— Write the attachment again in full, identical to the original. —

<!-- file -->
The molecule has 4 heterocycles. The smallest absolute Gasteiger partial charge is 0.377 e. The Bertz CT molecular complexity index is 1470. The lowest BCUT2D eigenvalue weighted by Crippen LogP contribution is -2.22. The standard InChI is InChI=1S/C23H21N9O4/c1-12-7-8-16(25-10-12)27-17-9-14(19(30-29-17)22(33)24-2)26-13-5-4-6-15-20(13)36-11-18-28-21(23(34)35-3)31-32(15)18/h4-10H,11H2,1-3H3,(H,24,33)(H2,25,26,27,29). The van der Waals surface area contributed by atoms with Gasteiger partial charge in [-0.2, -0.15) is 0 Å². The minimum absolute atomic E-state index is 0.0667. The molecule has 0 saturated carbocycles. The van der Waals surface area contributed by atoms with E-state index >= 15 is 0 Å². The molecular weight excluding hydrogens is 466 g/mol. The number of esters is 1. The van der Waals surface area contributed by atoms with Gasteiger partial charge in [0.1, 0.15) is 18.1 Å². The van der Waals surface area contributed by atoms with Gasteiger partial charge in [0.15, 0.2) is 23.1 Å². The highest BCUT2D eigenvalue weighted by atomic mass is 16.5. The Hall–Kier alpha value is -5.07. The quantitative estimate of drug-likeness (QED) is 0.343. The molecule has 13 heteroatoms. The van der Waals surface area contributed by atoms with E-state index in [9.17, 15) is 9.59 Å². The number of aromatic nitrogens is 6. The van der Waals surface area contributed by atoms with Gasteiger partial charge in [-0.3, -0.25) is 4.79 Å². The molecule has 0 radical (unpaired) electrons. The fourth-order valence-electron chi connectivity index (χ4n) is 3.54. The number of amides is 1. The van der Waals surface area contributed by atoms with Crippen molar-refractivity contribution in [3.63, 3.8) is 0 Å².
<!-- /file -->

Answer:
The molecule has 4 heterocycles. The smallest absolute Gasteiger partial charge is 0.377 e. The Bertz CT molecular complexity index is 1470. The lowest BCUT2D eigenvalue weighted by Crippen LogP contribution is -2.22. The standard InChI is InChI=1S/C23H21N9O4/c1-12-7-8-16(25-10-12)27-17-9-14(19(30-29-17)22(33)24-2)26-13-5-4-6-15-20(13)36-11-18-28-21(23(34)35-3)31-32(15)18/h4-10H,11H2,1-3H3,(H,24,33)(H2,25,26,27,29). The van der Waals surface area contributed by atoms with Gasteiger partial charge in [-0.2, -0.15) is 0 Å². The minimum absolute atomic E-state index is 0.0667. The molecule has 0 saturated carbocycles. The van der Waals surface area contributed by atoms with E-state index >= 15 is 0 Å². The molecular weight excluding hydrogens is 466 g/mol. The number of esters is 1. The van der Waals surface area contributed by atoms with Gasteiger partial charge in [0.1, 0.15) is 18.1 Å². The van der Waals surface area contributed by atoms with Gasteiger partial charge in [0.15, 0.2) is 23.1 Å². The highest BCUT2D eigenvalue weighted by atomic mass is 16.5. The Hall–Kier alpha value is -5.07. The quantitative estimate of drug-likeness (QED) is 0.343. The molecule has 13 heteroatoms. The van der Waals surface area contributed by atoms with E-state index in [9.17, 15) is 9.59 Å². The number of aromatic nitrogens is 6. The van der Waals surface area contributed by atoms with Gasteiger partial charge in [-0.3, -0.25) is 4.79 Å². The molecule has 0 radical (unpaired) electrons. The fourth-order valence-electron chi connectivity index (χ4n) is 3.54. The number of amides is 1. The van der Waals surface area contributed by atoms with Crippen molar-refractivity contribution in [3.63, 3.8) is 0 Å².